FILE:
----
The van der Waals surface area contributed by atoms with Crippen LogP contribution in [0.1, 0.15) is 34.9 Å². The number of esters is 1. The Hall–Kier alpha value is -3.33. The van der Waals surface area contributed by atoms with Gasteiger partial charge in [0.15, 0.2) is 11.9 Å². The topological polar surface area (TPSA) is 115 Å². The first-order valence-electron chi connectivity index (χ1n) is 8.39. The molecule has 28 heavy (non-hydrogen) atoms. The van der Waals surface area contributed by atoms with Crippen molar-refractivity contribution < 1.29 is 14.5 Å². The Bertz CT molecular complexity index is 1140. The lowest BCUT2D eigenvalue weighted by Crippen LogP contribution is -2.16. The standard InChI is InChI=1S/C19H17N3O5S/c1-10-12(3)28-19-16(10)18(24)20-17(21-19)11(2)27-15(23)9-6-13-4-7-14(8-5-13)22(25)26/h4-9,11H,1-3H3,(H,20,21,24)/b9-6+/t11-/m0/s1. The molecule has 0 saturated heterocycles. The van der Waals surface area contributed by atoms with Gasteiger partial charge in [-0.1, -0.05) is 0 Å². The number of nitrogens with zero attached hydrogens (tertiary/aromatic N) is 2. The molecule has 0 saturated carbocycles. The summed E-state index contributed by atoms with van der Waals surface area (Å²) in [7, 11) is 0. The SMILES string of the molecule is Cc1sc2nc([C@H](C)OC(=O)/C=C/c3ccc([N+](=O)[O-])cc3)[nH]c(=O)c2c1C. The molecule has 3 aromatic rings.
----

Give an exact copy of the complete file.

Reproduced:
The van der Waals surface area contributed by atoms with Crippen LogP contribution in [0.1, 0.15) is 34.9 Å². The number of esters is 1. The Hall–Kier alpha value is -3.33. The van der Waals surface area contributed by atoms with Gasteiger partial charge in [0.15, 0.2) is 11.9 Å². The topological polar surface area (TPSA) is 115 Å². The first-order valence-electron chi connectivity index (χ1n) is 8.39. The molecule has 28 heavy (non-hydrogen) atoms. The van der Waals surface area contributed by atoms with Crippen molar-refractivity contribution < 1.29 is 14.5 Å². The Bertz CT molecular complexity index is 1140. The lowest BCUT2D eigenvalue weighted by Crippen LogP contribution is -2.16. The standard InChI is InChI=1S/C19H17N3O5S/c1-10-12(3)28-19-16(10)18(24)20-17(21-19)11(2)27-15(23)9-6-13-4-7-14(8-5-13)22(25)26/h4-9,11H,1-3H3,(H,20,21,24)/b9-6+/t11-/m0/s1. The molecule has 0 saturated heterocycles. The van der Waals surface area contributed by atoms with Gasteiger partial charge in [-0.1, -0.05) is 0 Å². The number of nitrogens with zero attached hydrogens (tertiary/aromatic N) is 2. The molecule has 0 saturated carbocycles. The summed E-state index contributed by atoms with van der Waals surface area (Å²) in [7, 11) is 0. The SMILES string of the molecule is Cc1sc2nc([C@H](C)OC(=O)/C=C/c3ccc([N+](=O)[O-])cc3)[nH]c(=O)c2c1C. The molecule has 3 aromatic rings.